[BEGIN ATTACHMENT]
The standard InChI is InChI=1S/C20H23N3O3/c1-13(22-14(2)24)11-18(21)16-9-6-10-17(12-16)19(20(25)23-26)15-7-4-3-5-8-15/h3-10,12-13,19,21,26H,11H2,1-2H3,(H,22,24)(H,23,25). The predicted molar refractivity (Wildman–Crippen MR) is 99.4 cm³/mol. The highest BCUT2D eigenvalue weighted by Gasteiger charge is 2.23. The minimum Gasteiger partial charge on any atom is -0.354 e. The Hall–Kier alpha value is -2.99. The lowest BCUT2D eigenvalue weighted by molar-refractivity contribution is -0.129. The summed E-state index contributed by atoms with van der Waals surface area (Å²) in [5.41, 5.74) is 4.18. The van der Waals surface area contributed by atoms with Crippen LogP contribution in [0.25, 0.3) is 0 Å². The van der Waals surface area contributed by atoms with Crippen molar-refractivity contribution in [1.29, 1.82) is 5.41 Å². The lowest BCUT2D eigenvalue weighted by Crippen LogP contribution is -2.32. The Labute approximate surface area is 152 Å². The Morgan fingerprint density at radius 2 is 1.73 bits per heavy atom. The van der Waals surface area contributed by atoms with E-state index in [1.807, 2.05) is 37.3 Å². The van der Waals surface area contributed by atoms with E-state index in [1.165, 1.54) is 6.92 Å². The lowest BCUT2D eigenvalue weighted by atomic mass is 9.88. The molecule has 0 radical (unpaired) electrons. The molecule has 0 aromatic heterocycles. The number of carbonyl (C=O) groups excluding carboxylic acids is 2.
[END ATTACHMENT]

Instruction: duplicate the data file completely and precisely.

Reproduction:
The standard InChI is InChI=1S/C20H23N3O3/c1-13(22-14(2)24)11-18(21)16-9-6-10-17(12-16)19(20(25)23-26)15-7-4-3-5-8-15/h3-10,12-13,19,21,26H,11H2,1-2H3,(H,22,24)(H,23,25). The predicted molar refractivity (Wildman–Crippen MR) is 99.4 cm³/mol. The highest BCUT2D eigenvalue weighted by Gasteiger charge is 2.23. The minimum Gasteiger partial charge on any atom is -0.354 e. The Hall–Kier alpha value is -2.99. The lowest BCUT2D eigenvalue weighted by molar-refractivity contribution is -0.129. The summed E-state index contributed by atoms with van der Waals surface area (Å²) in [5.41, 5.74) is 4.18. The van der Waals surface area contributed by atoms with Crippen LogP contribution in [0.25, 0.3) is 0 Å². The van der Waals surface area contributed by atoms with Crippen molar-refractivity contribution in [1.29, 1.82) is 5.41 Å². The lowest BCUT2D eigenvalue weighted by Crippen LogP contribution is -2.32. The Labute approximate surface area is 152 Å². The Morgan fingerprint density at radius 2 is 1.73 bits per heavy atom. The van der Waals surface area contributed by atoms with E-state index in [1.807, 2.05) is 37.3 Å². The van der Waals surface area contributed by atoms with E-state index in [1.165, 1.54) is 6.92 Å². The lowest BCUT2D eigenvalue weighted by atomic mass is 9.88. The molecule has 0 radical (unpaired) electrons. The molecule has 0 aromatic heterocycles. The number of carbonyl (C=O) groups excluding carboxylic acids is 2.